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7/31/13 Why drones deserve a second look - The Hindu 1/2
Opinion Op-Ed
Published: July 29, 2013 01:12 IST | Updated: July 29, 2013 01:12 IST
Why drones deserve a second look
Geetanjali Chopra
DIFFERENT HEAD COUNT: A drone being used in a wildlife census exercise at the Kaziranga National Park in Assam.
Damning these machines as weapons of war that kill civilians is to overlook their untapped humanitarian and technological benefits
The successful and timely use of drones by India in its rescue missions in the flood-ravaged regions of Uttarakhand
has challenged the dominant worldview that drones are merely indiscriminate weapons of war. Known as Unmanned
Aerial Systems or Vehicles (UASs/UACs), weaponised drones with combat and surveillance capabilities have emerged
as one of the most controversial weapons in the history of warfare. Their continuous use by the United States in
Afghanistan, Pakistan, Yemen, Libya, Iraq and Somalia, killing approximately 4,700 people, resulted in intense
debates over the legality of these weapons, with critics providing arguments ranging from illegal, unethical and
extrajudicial acts to violating the United Nations Charter, causing civilian damage, invading privacy, fuelling
extremism and even terming their use as war crimes.
The increased momentum for advocating restrictions and bans on the use of drones recently became evident when the
U.N. Human Rights Council called for a global freeze on the use of drones. On similar lines, the European Parliament
report on Human Rights Implications of the Usage of Drones recommended the adoption of a binding international
agreement to restrict the development, proliferation and use of drones.
Moreover in the U.S., 43 states have passed or are in the process of passing legislation to restrict the use of drones for
surveillance and 17 states have banned the use of weaponised drones. Coupled with these government initiatives, a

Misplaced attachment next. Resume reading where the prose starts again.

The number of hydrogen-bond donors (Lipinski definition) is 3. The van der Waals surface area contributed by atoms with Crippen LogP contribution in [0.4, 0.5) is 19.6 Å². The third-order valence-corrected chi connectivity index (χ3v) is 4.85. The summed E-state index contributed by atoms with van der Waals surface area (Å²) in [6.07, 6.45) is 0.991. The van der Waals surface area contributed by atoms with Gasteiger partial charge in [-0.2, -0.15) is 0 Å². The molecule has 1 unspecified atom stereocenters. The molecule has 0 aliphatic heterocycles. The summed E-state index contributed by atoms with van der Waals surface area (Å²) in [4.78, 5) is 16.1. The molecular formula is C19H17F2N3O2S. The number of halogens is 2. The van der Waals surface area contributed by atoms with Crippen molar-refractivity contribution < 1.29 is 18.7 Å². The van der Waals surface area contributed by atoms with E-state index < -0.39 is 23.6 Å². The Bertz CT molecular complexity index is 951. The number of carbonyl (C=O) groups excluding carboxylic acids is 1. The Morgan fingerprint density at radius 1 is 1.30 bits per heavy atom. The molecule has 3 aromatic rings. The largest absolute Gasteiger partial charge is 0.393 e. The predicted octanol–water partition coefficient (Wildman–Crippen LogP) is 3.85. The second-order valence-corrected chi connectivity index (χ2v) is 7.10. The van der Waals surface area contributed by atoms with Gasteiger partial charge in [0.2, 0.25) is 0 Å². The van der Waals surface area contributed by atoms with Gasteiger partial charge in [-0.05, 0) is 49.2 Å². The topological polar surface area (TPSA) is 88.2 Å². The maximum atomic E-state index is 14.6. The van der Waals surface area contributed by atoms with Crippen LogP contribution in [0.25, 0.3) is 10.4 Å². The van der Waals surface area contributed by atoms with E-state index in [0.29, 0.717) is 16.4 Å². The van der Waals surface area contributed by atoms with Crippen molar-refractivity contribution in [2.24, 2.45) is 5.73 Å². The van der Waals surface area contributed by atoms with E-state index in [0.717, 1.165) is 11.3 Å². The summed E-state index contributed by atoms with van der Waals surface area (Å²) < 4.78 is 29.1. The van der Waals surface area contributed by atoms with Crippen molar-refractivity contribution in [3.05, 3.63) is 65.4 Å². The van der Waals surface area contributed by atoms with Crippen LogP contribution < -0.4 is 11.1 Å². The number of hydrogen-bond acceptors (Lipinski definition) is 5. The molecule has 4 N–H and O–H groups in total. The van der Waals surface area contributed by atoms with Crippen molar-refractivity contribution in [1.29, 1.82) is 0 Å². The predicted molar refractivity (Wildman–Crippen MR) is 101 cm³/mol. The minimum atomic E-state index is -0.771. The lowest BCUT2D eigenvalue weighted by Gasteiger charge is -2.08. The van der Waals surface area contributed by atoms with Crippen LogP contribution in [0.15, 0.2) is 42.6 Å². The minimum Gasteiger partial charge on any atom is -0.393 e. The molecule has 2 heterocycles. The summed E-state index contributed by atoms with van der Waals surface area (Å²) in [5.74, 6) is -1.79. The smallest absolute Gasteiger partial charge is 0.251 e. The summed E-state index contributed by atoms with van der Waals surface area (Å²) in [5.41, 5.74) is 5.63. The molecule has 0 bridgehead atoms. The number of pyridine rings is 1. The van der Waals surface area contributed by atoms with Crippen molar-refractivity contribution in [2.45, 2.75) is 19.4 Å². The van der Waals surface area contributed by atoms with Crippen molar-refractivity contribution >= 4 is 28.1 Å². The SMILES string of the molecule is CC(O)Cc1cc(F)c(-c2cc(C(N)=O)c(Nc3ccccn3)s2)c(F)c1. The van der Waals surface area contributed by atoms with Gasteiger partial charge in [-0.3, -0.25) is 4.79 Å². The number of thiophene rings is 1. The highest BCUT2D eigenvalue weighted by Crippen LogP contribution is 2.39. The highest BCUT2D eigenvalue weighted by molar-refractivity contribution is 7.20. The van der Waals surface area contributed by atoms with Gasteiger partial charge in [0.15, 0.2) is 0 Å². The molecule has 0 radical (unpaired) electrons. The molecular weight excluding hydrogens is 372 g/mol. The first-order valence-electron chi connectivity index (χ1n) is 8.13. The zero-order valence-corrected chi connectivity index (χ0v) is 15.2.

group of 33 non-governmental organisations (NGOs) launched the Campaign to Stop Killer Robots in April 2013,
calling for a pre-emptive and comprehensive ban on the development, production and use of drones.
In Uttarakhand
In the midst of these developments, the fact that the four drones deployed by India in the Uttarakhand region to
screen inaccessible flood-devastated areas beyond Badrinath and Kedarnath, actually helped locate 190 survivors
along with the bodies of victims which had been swept away, was an eye-opener on the unexploited potential of
drones. Interestingly, this was not the first time that drones were used as vital technological tools previous
examples include uses in Japan after the devastating earthquake in 2011 to access damage to the Fukushima Daiichi
nuclear power plant and rescue operations in the U.S. in the wake of Hurricane Katrina. In addition, drones are used
in South Africa and Indonesia for the protection of endangered species and for mining-related 3D mapping of
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stockpiles and excavations in Australia. Drones can also prove to be most efficient for precision agriculture, delivering
emergency aid, firefighting and monitoring weather patterns. Surprisingly, none of these uses and potential benefits